Hunters should be on the lookout this year for tell-tale signs of what might be illegal mountain marijuana grows in areas they might be scoping out for hunting sites in the hills and backcountry.
The problem of mountain marijuana grows still exists in the mountains of many Nevada counties, especially in the more remote areas of rural Nevada.
Lincoln County Sheriff Kerry Lee said recently that, whatever county a person may live or hunt in, “it is usually at this time that we begin to get reports of possible marijuana grows in remote areas, if there are any.”
He said Lincoln County had one last September in which one man was arrested onsite, and three others escaped. Two later turned themselves in because they could not take the cold, snowy weather in the mountains. The third man arrived suddenly at Spring Valley State Park’s campground and was detained by campers until authorities arrived.
Lee noted, “We have been fairly good at catching them, as aggressive as we can be in whatever county, and hit them hard. But that doesn’t mean there aren’t still others, and some might be found even this year in areas even more remote than rural eastern Nevada.”
He said that Esmeralda and Nye County have had big problems lately, as have Eureka and White Pine in the past.
Lee said even though law enforcement is getting better at finding them, the growers are also getting more clever at hiding things. “They have become so much more adept at camouflage in the grows, so as not to be seen from the air. In particular, a place where the trees have been cut and the stumps spray painted over with natural forest colors to hide the site and blend in.”
Hunters and hikers out in the mountains should be alert, Lee cautioned. “If you happen to see black plastic piping leading to mountain sprints; see holes dug in a pattern where plants might be placed or are placed; or where a natural spring has been dammed up or diverted; or trees pulled back or tied back to give sunlight to the plants; piping tapping into livestock water supplies on the open range; garbage in unusual places; tents and/or other camping gear that seems out of place; or any other suspicious activities on public lands. If you see those type of things, mark the spot with a GPS and get out and report the location to authorities.”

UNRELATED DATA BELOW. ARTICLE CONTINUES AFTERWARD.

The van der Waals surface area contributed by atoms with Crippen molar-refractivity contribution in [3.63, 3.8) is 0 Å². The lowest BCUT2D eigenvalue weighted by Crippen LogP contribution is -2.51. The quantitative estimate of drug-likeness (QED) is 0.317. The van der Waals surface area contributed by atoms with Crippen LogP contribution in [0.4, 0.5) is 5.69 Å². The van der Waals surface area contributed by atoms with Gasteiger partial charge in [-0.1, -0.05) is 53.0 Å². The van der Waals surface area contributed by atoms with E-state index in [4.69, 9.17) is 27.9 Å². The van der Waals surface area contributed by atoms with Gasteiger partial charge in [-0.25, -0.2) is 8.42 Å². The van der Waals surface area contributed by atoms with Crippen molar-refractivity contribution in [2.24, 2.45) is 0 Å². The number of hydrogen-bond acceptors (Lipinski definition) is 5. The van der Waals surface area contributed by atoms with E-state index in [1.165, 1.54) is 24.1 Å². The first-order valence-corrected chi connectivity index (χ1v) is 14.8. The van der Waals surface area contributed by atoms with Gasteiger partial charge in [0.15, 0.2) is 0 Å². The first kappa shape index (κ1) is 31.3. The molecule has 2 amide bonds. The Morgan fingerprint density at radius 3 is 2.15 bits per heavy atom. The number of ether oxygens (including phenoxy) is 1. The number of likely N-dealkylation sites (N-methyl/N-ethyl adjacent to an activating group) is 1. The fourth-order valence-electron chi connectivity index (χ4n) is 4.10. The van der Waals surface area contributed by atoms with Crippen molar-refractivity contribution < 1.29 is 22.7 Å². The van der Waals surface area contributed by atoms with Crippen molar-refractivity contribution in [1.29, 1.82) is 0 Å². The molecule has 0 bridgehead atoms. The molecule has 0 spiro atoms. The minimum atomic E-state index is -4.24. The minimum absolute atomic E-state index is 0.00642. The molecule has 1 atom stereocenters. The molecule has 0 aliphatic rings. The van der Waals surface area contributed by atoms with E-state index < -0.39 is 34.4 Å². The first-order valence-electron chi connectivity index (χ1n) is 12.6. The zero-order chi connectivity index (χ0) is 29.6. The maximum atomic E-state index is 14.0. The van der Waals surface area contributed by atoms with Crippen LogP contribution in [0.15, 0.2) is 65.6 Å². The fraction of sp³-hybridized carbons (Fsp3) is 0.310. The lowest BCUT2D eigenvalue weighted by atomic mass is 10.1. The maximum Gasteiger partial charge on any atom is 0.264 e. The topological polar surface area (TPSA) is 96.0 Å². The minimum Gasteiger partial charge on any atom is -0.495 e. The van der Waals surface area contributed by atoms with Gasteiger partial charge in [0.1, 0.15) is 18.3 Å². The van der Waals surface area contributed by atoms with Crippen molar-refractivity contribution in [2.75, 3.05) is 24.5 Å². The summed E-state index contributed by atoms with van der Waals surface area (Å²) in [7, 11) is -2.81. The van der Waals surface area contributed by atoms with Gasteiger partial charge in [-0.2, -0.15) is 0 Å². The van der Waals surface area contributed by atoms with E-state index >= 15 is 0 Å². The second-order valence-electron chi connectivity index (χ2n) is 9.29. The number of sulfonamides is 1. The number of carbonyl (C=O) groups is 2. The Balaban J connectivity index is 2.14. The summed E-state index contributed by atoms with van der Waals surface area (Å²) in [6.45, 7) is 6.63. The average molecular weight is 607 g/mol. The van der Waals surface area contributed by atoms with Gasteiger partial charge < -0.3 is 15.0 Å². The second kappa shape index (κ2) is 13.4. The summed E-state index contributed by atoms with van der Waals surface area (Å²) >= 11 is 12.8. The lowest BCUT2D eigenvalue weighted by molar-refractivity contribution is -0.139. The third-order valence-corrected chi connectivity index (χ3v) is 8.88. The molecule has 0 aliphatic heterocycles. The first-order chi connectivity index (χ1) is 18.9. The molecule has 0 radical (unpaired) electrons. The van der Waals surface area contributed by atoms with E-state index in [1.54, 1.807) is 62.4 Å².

Lee added, “It is possible hunters might come across a site that is unoccupied at the time, but don’t wait around. Get out. It will be checked out, whether on public lands or not. It might, in fact, be an old abandoned, unused site, but we’ll still go check to make sure.”
Lee said harvesting of the plants might be underway now, but that can also occur in September or October.
He said, “When Nevada legalized marijuana, I never believed the outdoor grows were really going to go away.”
Some have speculated that some of these growers may be selling to some of the legal dispensaries at much cheaper prices.
“Certainly not in all cases,” Lee said, “but it could be possible an authorized shop, having to spend maybe $60-$80 an ounce to grow their own plants on site, might be enticed to buy from an illegal mountain grower for $10 an ounce, but still sell it over the counter for top price and make a lot more money. I have no proof of that, but the possibility exists, and there are always ways around the strict marijuana regulations imposed by the state. I believe there is always going to be a blackmarket demand.”
Some marijuana grows have been found indoors, such as in Reno and Las Vegas, for example, and Lee said, “But it costs so much more to do it indoors. The illegal outdoor grows are much more cost-effective.”
Lee posed the question, “If a person buys marijuana at a legitimate shop in any of our counties, that really did come from an illegal mountain grow, out on the street, as long as it is under an ounce, how is a law enforcement officer going to prove where it came from?”